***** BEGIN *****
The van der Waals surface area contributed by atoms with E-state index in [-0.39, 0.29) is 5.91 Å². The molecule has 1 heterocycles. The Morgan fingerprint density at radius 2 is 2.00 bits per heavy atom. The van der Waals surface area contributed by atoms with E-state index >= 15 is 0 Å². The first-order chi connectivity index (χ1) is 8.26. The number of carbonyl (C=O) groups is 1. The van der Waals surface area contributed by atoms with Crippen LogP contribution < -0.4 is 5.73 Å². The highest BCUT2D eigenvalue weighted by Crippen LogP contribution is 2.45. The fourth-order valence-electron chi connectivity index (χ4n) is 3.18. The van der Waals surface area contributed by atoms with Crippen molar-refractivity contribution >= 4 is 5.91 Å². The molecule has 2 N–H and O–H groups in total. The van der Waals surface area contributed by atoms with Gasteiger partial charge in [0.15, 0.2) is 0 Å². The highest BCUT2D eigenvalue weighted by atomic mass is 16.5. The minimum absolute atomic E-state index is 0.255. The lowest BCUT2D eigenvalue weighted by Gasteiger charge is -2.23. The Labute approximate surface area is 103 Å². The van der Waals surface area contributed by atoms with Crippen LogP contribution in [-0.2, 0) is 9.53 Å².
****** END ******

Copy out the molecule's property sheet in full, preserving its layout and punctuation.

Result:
The van der Waals surface area contributed by atoms with E-state index in [-0.39, 0.29) is 5.91 Å². The molecule has 1 heterocycles. The Morgan fingerprint density at radius 2 is 2.00 bits per heavy atom. The van der Waals surface area contributed by atoms with E-state index >= 15 is 0 Å². The first-order chi connectivity index (χ1) is 8.26. The number of carbonyl (C=O) groups is 1. The van der Waals surface area contributed by atoms with Crippen LogP contribution < -0.4 is 5.73 Å². The highest BCUT2D eigenvalue weighted by Crippen LogP contribution is 2.45. The fourth-order valence-electron chi connectivity index (χ4n) is 3.18. The van der Waals surface area contributed by atoms with Crippen molar-refractivity contribution >= 4 is 5.91 Å². The molecule has 2 N–H and O–H groups in total. The van der Waals surface area contributed by atoms with Gasteiger partial charge in [0.15, 0.2) is 0 Å². The highest BCUT2D eigenvalue weighted by atomic mass is 16.5. The minimum absolute atomic E-state index is 0.255. The lowest BCUT2D eigenvalue weighted by Gasteiger charge is -2.23. The Labute approximate surface area is 103 Å². The van der Waals surface area contributed by atoms with Crippen LogP contribution in [-0.2, 0) is 9.53 Å².